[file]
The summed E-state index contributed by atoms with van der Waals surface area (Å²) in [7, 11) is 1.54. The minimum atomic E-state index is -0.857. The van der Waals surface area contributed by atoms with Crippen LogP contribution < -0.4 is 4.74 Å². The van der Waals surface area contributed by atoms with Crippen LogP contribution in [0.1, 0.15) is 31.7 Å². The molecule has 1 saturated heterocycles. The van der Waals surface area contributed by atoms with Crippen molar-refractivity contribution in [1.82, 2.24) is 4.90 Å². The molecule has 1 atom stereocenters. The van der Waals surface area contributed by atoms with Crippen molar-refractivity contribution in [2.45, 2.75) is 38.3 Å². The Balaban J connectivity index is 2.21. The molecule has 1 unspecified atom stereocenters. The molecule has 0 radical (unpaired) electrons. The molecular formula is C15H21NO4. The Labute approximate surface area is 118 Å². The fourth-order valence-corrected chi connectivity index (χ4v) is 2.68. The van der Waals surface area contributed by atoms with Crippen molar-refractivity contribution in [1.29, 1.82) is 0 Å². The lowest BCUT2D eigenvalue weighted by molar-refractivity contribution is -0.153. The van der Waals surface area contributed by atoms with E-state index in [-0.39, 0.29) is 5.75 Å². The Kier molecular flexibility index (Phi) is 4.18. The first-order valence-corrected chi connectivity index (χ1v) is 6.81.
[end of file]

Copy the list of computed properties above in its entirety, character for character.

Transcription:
The summed E-state index contributed by atoms with van der Waals surface area (Å²) in [7, 11) is 1.54. The minimum atomic E-state index is -0.857. The van der Waals surface area contributed by atoms with Crippen LogP contribution < -0.4 is 4.74 Å². The van der Waals surface area contributed by atoms with Crippen LogP contribution in [0.1, 0.15) is 31.7 Å². The molecule has 1 saturated heterocycles. The van der Waals surface area contributed by atoms with Crippen molar-refractivity contribution in [1.82, 2.24) is 4.90 Å². The molecule has 1 atom stereocenters. The van der Waals surface area contributed by atoms with Crippen molar-refractivity contribution in [2.45, 2.75) is 38.3 Å². The Balaban J connectivity index is 2.21. The molecule has 1 unspecified atom stereocenters. The molecule has 0 radical (unpaired) electrons. The molecular formula is C15H21NO4. The Labute approximate surface area is 118 Å². The fourth-order valence-corrected chi connectivity index (χ4v) is 2.68. The van der Waals surface area contributed by atoms with Crippen molar-refractivity contribution in [1.29, 1.82) is 0 Å². The lowest BCUT2D eigenvalue weighted by molar-refractivity contribution is -0.153. The van der Waals surface area contributed by atoms with E-state index in [-0.39, 0.29) is 5.75 Å². The Kier molecular flexibility index (Phi) is 4.18. The first-order valence-corrected chi connectivity index (χ1v) is 6.81.